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How Britain's oldest tax is stifling the housing market

·5-min read
 People looking at house price signs displayed in the window of an estate agents in Lewes, East Sussex, as the Office for National Statistics (ONS) has said that the average UK house price has surged by £24,000 during the past year of coronavirus lockdowns. Issue date: Wednesday May 19, 2021. - Yui Mok/ PA
People looking at house price signs displayed in the window of an estate agents in Lewes, East Sussex, as the Office for National Statistics (ONS) has said that the average UK house price has surged by £24,000 during the past year of coronavirus lockdowns. Issue date: Wednesday May 19, 2021. - Yui Mok/ PA

Britain’s oldest surviving tax could be one of the most suffocating for the economy.

First introduced in 1694 by William of Orange as he tried to raise money to fund his war with France, the scope of stamp duty has changed dramatically in the three centuries since but survived in some form.

Initially, it was intended to only entangle the most expensive houses but has now been harnessed as a cash cow for the Chancellor that almost every mover pays, particularly as prices surge.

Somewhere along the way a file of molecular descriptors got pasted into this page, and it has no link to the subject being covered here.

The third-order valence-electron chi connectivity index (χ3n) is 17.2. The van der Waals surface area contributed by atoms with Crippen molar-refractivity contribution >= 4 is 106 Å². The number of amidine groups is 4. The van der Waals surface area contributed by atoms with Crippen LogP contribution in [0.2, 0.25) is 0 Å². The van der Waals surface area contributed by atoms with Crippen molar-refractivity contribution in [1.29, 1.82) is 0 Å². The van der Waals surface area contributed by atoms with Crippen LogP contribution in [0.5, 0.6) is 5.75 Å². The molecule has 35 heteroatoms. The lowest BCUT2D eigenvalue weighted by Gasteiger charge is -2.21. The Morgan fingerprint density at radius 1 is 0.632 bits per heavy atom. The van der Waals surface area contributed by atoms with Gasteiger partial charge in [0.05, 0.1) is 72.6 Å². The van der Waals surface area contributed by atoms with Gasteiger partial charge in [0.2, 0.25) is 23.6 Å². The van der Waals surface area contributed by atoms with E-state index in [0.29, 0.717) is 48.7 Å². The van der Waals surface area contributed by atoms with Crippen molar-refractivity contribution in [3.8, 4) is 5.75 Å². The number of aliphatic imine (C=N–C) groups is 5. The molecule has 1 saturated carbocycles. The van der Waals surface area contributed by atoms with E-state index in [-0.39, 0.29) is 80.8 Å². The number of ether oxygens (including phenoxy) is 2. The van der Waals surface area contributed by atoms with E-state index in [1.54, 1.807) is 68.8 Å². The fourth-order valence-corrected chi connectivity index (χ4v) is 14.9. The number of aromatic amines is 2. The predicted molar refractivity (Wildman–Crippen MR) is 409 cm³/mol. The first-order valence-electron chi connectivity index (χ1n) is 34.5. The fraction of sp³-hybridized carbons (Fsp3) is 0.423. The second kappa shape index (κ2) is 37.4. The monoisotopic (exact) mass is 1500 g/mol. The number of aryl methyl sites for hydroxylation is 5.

While stamp duty land tax (SDLT) has impressive longevity, economists on both sides of the political spectrum are in agreement it is a distorting tax that could be worsening Britain’s housing crisis by stifling activity.

Though it is raising record amounts of revenue for the Exchequer, are the economy and homebuyers paying the price for not scrapping stamp duty?

“Economists are pretty much agreed that this is a bad tax and some kind of ongoing property tax is a much better tax,” says Kath Scanlon, deputy director at LSE London.

“It used to be the case that the average buyer purchasing the average house would not be liable for stamp duty land tax anywhere.

“That is definitely not the case now. It would be almost impossible to buy any property in London that wouldn’t make you liable for SDLT.”

The Chancellor raised £14.1bn from stamp duty in 2021/22, more than double the amount generated a decade ago and the highest on record. It accounted for 2pc of all tax revenue last year compared to 1.3pc in 2011/12, raising almost as much as capital gains tax and more than all alcohol duties combined.

Lucian Cook, head of residential research at Savills, says: “It has been an incredibly effective means of raising revenue but it's also been an increasingly effective policy tool to achieve some of their housing goals.”

He says this has helped to give younger first buyers “a competitive advantage in the market” with a reduced tax rate or to “charge additional rates for investors and second home buyers”, deterring them.

The Exchequer has raked in revenue from the pandemic-induced surge in property prices, a result of Rishi Sunak’s stamp duty holiday that not only propped up the housing market through Covid but caused a flurry of transactions.